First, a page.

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The Royal Game

The exact origin of chess is in the dark, it probably has its beginnings in the 3rd century in India. Even the authors of the first medieval chess books ("Schachsabelbuecher") interpret the play as an instructive exercise for the knightly virtues, whether in military or in social issues. Since its beginnings chess is regarded as a strategy game, at the same time it provides a symbolic image of the social hierarchy of medieval society with king, warriors and infantry. Only at that time the figures of chess changed into their nowadays known forms, the Arab vizier becomes the Queen, the Indian elephant the bishop, the chariot becomes the rook.

There are these characters of the chess game that Jürgen Buhre deals with in his new paintings. They provide the formal models for his devotion to images in which he discovers the figuration anew for himself. Out of his to a few lines reduced stick people often become sprawling bodies.

These figures are set spontaneously onto the canvas with thickly applied paint. Brush marks and pasted application of paint are left deliberately. The color runs to sweeping rivulets. It piles up. Almost relief-like forms with furrows and crusts emerge partly. Sometimes these massive clusters color shine in a very peculiar luster.

Out of these tracks that are always a part of the painting process the figures form almost by chance. They remain more or less identifiable as characters of chess. This figurations develop a very unique plasticity. They seem spatially. They gain a unique physicality, a peculiar severity. They seem to float in front of the picture background. This underground of the figures Jürgen Buhre designed in a deliberately flat painting style, several thin layers of paint are applied over one another, rarely a space develops that is determined by the color.

Jürgen Buhre goes one step further with some of these works.These paintings become objects. He forms body shapes out of old, used paint rags, which protude as reliefs out of the surface. They stand out even more from the background. These figures seem even more spatial and moving due to the almost swelling textiles. Dealing with the raw material - color soaked old rags - appears more playful. These works, despite their often twisted limbs, win a certain kind of lightness and movement. The textile raw material also creates associations of clothing in the observer.

In more recent pictures figure and background have separated from each other rather strictly. The figures stand out from the background. Sometimes they are emphasized by a kind of halo, of color or shade. They act as if on a stage made from flowing colors. They become protagonists of the pictorial narrative.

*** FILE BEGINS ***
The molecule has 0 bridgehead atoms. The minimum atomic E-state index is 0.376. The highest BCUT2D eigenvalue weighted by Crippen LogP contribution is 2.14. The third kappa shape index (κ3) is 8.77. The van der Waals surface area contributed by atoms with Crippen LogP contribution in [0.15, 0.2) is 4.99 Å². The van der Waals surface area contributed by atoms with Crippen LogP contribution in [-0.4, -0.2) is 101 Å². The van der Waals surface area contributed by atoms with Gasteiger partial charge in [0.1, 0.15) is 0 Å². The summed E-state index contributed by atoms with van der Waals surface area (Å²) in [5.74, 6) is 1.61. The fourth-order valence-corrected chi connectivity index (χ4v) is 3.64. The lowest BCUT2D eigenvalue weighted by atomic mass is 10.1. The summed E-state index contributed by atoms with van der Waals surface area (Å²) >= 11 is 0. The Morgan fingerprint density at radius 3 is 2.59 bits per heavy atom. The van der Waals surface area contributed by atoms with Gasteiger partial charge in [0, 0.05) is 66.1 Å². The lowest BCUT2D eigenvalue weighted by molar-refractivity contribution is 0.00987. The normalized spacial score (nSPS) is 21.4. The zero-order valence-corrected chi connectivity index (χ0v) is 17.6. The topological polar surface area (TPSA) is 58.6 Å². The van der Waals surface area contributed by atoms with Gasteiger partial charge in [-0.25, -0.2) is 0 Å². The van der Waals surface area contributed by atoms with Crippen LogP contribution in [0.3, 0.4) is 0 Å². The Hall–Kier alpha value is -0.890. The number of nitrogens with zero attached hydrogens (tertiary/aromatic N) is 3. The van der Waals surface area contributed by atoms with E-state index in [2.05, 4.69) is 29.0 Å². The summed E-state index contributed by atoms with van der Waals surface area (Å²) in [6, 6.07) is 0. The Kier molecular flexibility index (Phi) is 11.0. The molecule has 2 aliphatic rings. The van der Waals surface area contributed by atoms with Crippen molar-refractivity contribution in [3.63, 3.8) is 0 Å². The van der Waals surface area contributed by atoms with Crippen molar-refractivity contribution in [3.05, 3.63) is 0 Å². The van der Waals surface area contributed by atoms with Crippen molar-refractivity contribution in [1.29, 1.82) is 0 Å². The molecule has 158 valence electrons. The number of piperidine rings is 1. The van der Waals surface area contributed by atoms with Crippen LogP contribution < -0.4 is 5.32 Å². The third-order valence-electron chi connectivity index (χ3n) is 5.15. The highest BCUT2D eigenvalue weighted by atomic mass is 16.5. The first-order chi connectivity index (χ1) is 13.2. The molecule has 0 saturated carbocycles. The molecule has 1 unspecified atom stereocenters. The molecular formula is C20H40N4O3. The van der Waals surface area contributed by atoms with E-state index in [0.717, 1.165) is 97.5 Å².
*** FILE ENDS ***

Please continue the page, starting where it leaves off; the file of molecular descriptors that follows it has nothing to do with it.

Color is rather rare in these works. Jürgen Buhre has - similar to the game of chess - mostly reduced them to black and white contrasts, a little red, orange or green sets accents quite deliberately.

Jürgen Buhre‘s new works have become more figurative. First they are abstracted figures. Some show references to the chess characters quite obviously, there are the typical crosses as a marking of the king. With others, Jürgen Buhre detaches himself more and more from these models. This figurations act as images of people. Some remind of insect-like creatures of distant worlds with their thin limbs and stretched heads.

This is obvious in his work "Young White Lady". There is a confident woman with wide sweeping skirts and arms like thin tentacles completely symmetrical in the painting. Her position in the image reminds of baroque portraits of queens in their hoop skirts.

The game of chess with its characters is more than just an excuse for a turn to figuration for Jürgen Buhre. Chess is a symbol of life in these pictures. For Jürgen Buhre, the relations of people are always expressed through it.

Jürgen Buhre addresses in the works the significance that may stand behind these figures. There is a cool strategist, an ancient king, a confident queen. It is about power, about insistence, self-confidence, but also about defeats and losses. In his exhibition at the Artists’ Coal Mine Unser Fritz, the paintings - the figures – begin to react to each other. The old King is ever under threat of being beaten by a young rival. Jürgen Buhre‘s paintings begin to tell stories. The titles of the works provide some clues, but they also leave enough space for own associations and interpretations.

Falko Herlemann